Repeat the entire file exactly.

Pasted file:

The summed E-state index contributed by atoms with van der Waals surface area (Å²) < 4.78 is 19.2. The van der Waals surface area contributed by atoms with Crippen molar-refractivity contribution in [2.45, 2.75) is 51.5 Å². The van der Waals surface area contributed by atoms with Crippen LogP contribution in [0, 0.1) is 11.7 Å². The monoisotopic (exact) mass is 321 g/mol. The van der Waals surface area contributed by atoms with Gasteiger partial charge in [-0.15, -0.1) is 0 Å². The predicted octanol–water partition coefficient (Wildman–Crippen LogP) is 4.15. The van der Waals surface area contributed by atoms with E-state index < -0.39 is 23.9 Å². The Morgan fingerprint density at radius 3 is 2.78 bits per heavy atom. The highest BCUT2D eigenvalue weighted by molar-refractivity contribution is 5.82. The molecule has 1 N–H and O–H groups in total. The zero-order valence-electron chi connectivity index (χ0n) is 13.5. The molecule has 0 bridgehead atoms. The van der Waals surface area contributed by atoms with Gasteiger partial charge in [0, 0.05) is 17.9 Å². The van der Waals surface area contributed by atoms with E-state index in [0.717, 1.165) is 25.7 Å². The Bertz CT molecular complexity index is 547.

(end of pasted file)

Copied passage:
The summed E-state index contributed by atoms with van der Waals surface area (Å²) < 4.78 is 19.2. The van der Waals surface area contributed by atoms with Crippen molar-refractivity contribution in [2.45, 2.75) is 51.5 Å². The van der Waals surface area contributed by atoms with Crippen LogP contribution in [0, 0.1) is 11.7 Å². The monoisotopic (exact) mass is 321 g/mol. The van der Waals surface area contributed by atoms with Gasteiger partial charge in [-0.15, -0.1) is 0 Å². The predicted octanol–water partition coefficient (Wildman–Crippen LogP) is 4.15. The van der Waals surface area contributed by atoms with E-state index < -0.39 is 23.9 Å². The Morgan fingerprint density at radius 3 is 2.78 bits per heavy atom. The highest BCUT2D eigenvalue weighted by molar-refractivity contribution is 5.82. The molecule has 1 N–H and O–H groups in total. The zero-order valence-electron chi connectivity index (χ0n) is 13.5. The molecule has 0 bridgehead atoms. The van der Waals surface area contributed by atoms with Gasteiger partial charge in [0, 0.05) is 17.9 Å². The van der Waals surface area contributed by atoms with E-state index in [0.717, 1.165) is 25.7 Å². The Bertz CT molecular complexity index is 547.